There is too little understanding by commissioners and providers of health services of the close relationship between, on the one hand, mental health problems and attachment difficulties and, on the other, couple relationship issues; as a result, couples who want help to address problems in their relationship too often find it difficult to access affordable support from health services. In line with NICE guidance and Department of Health policy relating to patient choice, couples who want help to address their relationship difficulties should be able to access a range of affordable NHS, local authority and voluntary sector counselling and therapy services.
How we are bringing about change
Increasing access to couples counselling and therapy
People who are depressed or anxious often find their relationships suffer. By the same token, relationship problems can sometimes lead to one or other partner becoming depressed or anxious.
TCCR has been instrumental in both developing the clinical practice of couple therapy for depression and ensuring that it was included in the interventions reviewed by NICE as part of the development of its clinical guideline on depression.
Couple therapy for depression often focuses on helping couples to:
- communicate more openly and clearly
- be more aware of their partner’s needs
- become less stuck – for example, repeating patterns in their relationships
- have a greater understanding of their partner and themselves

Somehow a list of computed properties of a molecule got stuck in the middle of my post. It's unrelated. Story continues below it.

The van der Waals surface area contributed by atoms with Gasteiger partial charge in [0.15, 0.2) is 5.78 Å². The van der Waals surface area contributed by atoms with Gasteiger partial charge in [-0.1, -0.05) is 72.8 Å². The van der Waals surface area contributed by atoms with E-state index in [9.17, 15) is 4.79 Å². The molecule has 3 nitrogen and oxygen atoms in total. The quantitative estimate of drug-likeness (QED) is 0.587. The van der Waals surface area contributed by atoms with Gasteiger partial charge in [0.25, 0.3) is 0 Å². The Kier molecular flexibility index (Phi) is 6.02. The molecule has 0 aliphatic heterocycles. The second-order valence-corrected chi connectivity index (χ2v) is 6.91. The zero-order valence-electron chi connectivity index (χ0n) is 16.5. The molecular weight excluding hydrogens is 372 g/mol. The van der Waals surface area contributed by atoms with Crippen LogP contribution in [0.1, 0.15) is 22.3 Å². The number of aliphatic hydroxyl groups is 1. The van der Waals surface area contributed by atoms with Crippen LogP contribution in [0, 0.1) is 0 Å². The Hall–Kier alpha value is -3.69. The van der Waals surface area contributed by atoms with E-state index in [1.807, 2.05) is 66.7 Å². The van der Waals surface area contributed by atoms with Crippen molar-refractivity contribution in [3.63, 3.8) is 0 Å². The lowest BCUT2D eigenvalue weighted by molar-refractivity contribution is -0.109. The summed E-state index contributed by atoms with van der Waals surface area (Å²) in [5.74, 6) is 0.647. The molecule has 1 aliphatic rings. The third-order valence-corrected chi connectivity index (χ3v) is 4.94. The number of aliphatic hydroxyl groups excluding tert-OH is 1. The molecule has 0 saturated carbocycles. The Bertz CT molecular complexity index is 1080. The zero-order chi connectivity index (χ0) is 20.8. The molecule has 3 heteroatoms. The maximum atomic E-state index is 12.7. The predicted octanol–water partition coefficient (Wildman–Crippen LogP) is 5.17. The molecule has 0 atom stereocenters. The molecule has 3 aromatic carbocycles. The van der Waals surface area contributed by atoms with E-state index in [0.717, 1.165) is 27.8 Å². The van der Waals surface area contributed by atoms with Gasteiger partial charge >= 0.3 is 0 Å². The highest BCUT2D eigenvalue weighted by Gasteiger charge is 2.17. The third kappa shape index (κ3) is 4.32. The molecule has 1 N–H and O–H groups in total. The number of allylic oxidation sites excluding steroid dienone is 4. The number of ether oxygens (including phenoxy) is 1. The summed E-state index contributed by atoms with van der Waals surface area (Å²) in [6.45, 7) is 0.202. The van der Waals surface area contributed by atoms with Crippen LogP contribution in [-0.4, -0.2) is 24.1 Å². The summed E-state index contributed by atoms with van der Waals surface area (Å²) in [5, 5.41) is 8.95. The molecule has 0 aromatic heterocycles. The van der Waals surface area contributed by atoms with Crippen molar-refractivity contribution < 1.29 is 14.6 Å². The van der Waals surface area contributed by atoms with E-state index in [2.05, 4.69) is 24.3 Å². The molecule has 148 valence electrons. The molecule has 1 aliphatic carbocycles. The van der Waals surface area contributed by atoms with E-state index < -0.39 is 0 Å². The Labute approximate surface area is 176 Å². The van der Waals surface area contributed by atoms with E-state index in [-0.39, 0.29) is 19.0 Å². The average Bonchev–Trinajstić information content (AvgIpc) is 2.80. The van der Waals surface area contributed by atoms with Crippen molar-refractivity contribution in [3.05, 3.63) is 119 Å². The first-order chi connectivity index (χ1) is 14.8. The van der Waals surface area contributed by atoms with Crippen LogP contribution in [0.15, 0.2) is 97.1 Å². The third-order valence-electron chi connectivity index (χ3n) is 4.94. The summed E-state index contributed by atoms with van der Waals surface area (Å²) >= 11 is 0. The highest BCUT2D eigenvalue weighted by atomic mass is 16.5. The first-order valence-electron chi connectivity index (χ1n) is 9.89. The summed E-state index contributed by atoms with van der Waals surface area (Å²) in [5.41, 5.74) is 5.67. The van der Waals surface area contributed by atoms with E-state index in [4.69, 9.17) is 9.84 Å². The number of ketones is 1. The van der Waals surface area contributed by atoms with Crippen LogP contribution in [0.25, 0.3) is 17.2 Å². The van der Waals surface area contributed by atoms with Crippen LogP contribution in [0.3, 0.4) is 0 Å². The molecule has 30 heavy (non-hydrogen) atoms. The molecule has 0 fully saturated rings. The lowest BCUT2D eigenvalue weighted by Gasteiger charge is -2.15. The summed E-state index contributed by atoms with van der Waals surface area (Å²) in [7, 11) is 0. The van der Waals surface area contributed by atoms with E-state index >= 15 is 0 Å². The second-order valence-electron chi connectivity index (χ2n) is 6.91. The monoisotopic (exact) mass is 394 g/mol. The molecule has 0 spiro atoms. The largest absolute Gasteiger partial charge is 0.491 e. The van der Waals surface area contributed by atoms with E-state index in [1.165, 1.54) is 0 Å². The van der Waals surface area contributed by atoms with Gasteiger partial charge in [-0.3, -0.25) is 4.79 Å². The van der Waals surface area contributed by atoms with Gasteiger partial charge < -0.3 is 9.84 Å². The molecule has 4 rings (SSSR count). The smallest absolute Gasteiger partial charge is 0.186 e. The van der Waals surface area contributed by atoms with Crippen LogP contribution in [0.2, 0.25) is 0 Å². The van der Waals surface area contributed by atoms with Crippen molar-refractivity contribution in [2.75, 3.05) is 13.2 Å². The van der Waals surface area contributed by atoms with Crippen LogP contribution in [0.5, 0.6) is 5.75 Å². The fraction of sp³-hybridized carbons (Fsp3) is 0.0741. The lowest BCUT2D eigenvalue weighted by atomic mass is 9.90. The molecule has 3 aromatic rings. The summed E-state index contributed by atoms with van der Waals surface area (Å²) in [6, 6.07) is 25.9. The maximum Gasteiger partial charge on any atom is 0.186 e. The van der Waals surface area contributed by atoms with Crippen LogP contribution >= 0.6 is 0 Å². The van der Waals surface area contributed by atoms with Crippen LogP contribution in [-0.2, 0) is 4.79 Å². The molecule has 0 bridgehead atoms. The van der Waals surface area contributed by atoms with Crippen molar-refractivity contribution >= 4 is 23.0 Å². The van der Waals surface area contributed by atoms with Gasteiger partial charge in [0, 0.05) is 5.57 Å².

- manage feelings of anxiety and stress which arise from the challenges of their relationship and family life
- come to terms with life changes which might have triggered depression, such as becoming parents or losing a loved one.
However, despite Department of Health policy relating to patient choice, the inclusion of a particular treatment or intervention in NICE guidance doesn’t ensure that it is always available and TCCR is working to increase the availability of this form of therapy through primary care.
Our forthcoming briefing on couple counselling for parents in primary will argue why GPs and clinical commissioning groups should consider making couple counselling available through primary care settings.
Our Policy briefing - Relationship difficulties: stopping them from starting, stopping them from getting worse – sets out the research evidence showing the importance of intervening as early as possible to ensure that relationship problems are prevented from worsening, and thus avoiding the consequences for people’ mental health that relationship deterioration can bring about.